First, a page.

One has to admit that ancient costume—or rather designers’ interpretations of ancient costume—appear as often as not somewhat ridiculous, recalling school plays or bad Hollywood epics. It was understood early on that one could not simply treat the opera as if it were a classical play itself. In the decades around the turn of the century there was a mania for using ancient Greek plays or modern rewrites of them as excuses to create grand tableaux recreating Periclean Athens or Imperial Rome. Today producers and audiences prefer some stylish updating of ancient garb rather than “authenticity.” It was decided to “set” the Oresteia in Taneyev’s own time. Agamemnon appears in the dress uniform of the highest Russian nobility and Clytemnestra in a magnificent gown, such as the Tsarina might have worn. Electra is dressed like a fourteen or fifteen-year-old girl from a wealthy family. The chief servant looks like a butler of the period, and the maids follow suit. The chorus are dressed in the dun rags of the Russian people—the poor really—giving them the ability to react as a separate class to the troubles of the royal family, which bear a direct effect on their daily lives. In “Agamemnon,” as the news of the king’s immanent return arrives, it is early morning, and Aegisthus, Clytemnestra, and Electra (sic: included as a dumb character by Taneyev and Venkstern) are still in deshabille, which, especially in Aegisthus’ toga-like drapery, provides a hint of ancient dress, preparing the audience for the inevitable antique costuming of Apollo, Athena, and the members of the Athenian lawcourt. The costuming makes sense, in that Aegisthus is in a bath-house, prepared for his bath by Clytemnestra and aided two servant-women. He is eventually dressed as a Russian aristocrat by three male servants. These costumes are actually only the basic materials Strassberger and David Burke, the Costume Supervisor, use to create a wealth of telling points in the action. Thaddeus Strassberger’s productions are among the most complex you will see today, and there is a constant stream of shadings, both subtle and dramatic, which lead to an incomparably rich “reading” of the opera. Ultimately, what he gives us is a presentation of how Taneyev’s 1895 audience of well-off, well-positioned opera-goers might have interpreted the human drama they saw on stage, or at least the most intelligent among them. The murder of a king by his adulterous wife, the usurping lover, the revenge of the children, still very young, could well have been absorbed by many of those people in the image of contemporary society. From beginning to end, this is the lens the director gives us, and the device is successful throughout. It both drew me in to the opera and held me at a distance, inviting me to reflect on what I heard and saw from the stage. It would not have worked if he had forgotten that its purpose was to reveal the drama and psychology of the characters in a retelling of a Greek tragedy, which was consciously updated in terms of its moral and social content.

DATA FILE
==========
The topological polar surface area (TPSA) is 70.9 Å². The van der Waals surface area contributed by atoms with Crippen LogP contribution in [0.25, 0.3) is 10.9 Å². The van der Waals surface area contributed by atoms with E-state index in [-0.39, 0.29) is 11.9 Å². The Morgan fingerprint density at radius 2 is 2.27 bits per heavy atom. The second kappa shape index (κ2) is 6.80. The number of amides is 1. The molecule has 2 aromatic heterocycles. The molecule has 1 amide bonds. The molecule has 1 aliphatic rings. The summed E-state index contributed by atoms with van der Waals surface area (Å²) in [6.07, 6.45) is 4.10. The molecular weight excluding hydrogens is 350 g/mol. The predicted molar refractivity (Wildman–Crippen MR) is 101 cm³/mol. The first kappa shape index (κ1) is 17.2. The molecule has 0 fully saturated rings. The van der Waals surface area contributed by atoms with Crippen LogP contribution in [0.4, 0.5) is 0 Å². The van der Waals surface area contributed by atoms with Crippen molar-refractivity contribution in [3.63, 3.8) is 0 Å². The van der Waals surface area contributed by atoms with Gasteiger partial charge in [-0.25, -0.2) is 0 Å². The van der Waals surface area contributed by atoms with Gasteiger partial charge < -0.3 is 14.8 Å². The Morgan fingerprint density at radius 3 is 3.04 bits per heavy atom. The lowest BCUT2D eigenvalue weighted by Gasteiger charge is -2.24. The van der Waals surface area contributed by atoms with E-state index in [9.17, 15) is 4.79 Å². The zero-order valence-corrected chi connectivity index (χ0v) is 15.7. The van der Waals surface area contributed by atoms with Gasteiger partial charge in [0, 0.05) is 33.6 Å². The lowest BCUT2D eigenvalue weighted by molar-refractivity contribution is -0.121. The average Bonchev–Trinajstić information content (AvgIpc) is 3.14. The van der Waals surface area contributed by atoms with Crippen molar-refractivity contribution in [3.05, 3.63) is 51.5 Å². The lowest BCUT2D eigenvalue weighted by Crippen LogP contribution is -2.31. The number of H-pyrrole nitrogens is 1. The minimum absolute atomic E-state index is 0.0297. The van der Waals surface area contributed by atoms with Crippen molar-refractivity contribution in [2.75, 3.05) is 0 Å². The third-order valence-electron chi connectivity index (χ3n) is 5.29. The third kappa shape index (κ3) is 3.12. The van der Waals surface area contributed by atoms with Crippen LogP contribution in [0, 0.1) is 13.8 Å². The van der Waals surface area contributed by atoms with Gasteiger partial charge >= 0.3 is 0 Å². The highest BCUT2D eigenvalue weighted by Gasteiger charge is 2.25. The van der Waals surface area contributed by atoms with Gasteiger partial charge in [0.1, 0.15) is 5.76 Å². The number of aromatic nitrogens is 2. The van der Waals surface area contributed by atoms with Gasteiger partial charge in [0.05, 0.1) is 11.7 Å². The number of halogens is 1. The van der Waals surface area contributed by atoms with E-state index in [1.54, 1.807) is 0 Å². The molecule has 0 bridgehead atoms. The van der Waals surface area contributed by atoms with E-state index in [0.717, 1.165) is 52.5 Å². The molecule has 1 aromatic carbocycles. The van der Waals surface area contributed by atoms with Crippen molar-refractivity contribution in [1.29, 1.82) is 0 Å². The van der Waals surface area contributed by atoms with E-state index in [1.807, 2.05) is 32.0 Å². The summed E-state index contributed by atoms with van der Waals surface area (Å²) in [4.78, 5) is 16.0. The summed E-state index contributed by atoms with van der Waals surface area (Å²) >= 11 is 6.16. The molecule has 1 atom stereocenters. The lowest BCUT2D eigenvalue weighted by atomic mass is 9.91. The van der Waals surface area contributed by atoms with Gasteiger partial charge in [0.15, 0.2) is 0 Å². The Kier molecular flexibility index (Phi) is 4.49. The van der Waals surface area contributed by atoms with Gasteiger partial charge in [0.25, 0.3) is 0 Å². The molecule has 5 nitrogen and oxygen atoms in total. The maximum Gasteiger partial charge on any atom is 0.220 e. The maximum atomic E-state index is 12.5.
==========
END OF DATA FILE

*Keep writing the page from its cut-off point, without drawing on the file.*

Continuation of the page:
Not that the update did not have its awkward moments. The way in which the beacon light intended to announce the Greek victory was evocative and interesting, to the point that it was at first a bit puzzling at first, and the use of revolvers to kill Aegisthus and then only threaten Clytemnestra seemed out of place, even through the period was well-established. On the other hand, it enabled Orestes to kill one of the housemaids, presumably by ricochet, effectively stressing the fact that the fate of the royal family is the fate of the people, above all their immediate household.
One of Strassberger’s most notable liberties was his decision to show the deaths of the couple on stage, if in a contained space at the back. Taneyev followed Aeschylus’ Greek convention in having the killings occur offstage, like the murders of Agamemnon and Cassandra in Act I. What was astonishing in this was how well Strassberger’s invention fit the music. It seemed natural in its context, as blatantly as it violated a tragic convention the composer chose to respect. This counterpoint of invented secondary action against a primary action derived from the original stage directions suggests that there was continuous business on stage. It is a credit to Strassberger’s mastery of complex staging that the production never seemed busy or forced, like the Herheim production of Parsifal at Bayreuth and Jay Scheib’s recent travesty of Thomas Adès’ Powder Her Face at the New York City Opera. If he was often riffing on his text rather than simply presenting it, his rhapsodies were sufficiently insightful and relevant to prove effective, and never distracting or irritating, as they might well have been. For example, the dining room with its Russian stove—and Aegisthus’ body—added resonance to Orestes’ insistance that Clytemnestra enter the Atreid palace to meet her death, ensuring that the house suffer the full pollution of the continuing cycle of vengeance. It is a wonder that Strassburger didn’t include the family icons, à la Russe, to share in it. Instead we see a dead housekeeper, showing that the people, above all the servants and retainers of the royal family, cannot be immune to the curse.